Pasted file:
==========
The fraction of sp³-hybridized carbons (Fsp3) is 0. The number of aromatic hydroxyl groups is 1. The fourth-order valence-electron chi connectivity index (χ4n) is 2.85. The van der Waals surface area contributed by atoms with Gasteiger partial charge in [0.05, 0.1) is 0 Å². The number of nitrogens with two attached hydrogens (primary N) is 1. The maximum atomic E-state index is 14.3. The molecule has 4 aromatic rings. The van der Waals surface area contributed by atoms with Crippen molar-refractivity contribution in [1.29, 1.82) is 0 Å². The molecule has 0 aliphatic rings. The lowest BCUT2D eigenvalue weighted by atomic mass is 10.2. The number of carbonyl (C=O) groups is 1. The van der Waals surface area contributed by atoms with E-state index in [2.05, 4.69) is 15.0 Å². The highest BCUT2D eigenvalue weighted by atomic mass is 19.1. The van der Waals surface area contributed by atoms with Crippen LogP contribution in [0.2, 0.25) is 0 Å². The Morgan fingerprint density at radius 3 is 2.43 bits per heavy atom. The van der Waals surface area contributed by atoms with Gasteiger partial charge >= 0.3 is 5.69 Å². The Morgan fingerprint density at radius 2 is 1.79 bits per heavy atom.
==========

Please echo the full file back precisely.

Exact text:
The fraction of sp³-hybridized carbons (Fsp3) is 0. The number of aromatic hydroxyl groups is 1. The fourth-order valence-electron chi connectivity index (χ4n) is 2.85. The van der Waals surface area contributed by atoms with Gasteiger partial charge in [0.05, 0.1) is 0 Å². The number of nitrogens with two attached hydrogens (primary N) is 1. The maximum atomic E-state index is 14.3. The molecule has 4 aromatic rings. The van der Waals surface area contributed by atoms with Crippen molar-refractivity contribution in [1.29, 1.82) is 0 Å². The molecule has 0 aliphatic rings. The lowest BCUT2D eigenvalue weighted by atomic mass is 10.2. The number of carbonyl (C=O) groups is 1. The van der Waals surface area contributed by atoms with E-state index in [2.05, 4.69) is 15.0 Å². The highest BCUT2D eigenvalue weighted by atomic mass is 19.1. The van der Waals surface area contributed by atoms with Crippen LogP contribution in [0.2, 0.25) is 0 Å². The Morgan fingerprint density at radius 3 is 2.43 bits per heavy atom. The van der Waals surface area contributed by atoms with Gasteiger partial charge >= 0.3 is 5.69 Å². The Morgan fingerprint density at radius 2 is 1.79 bits per heavy atom.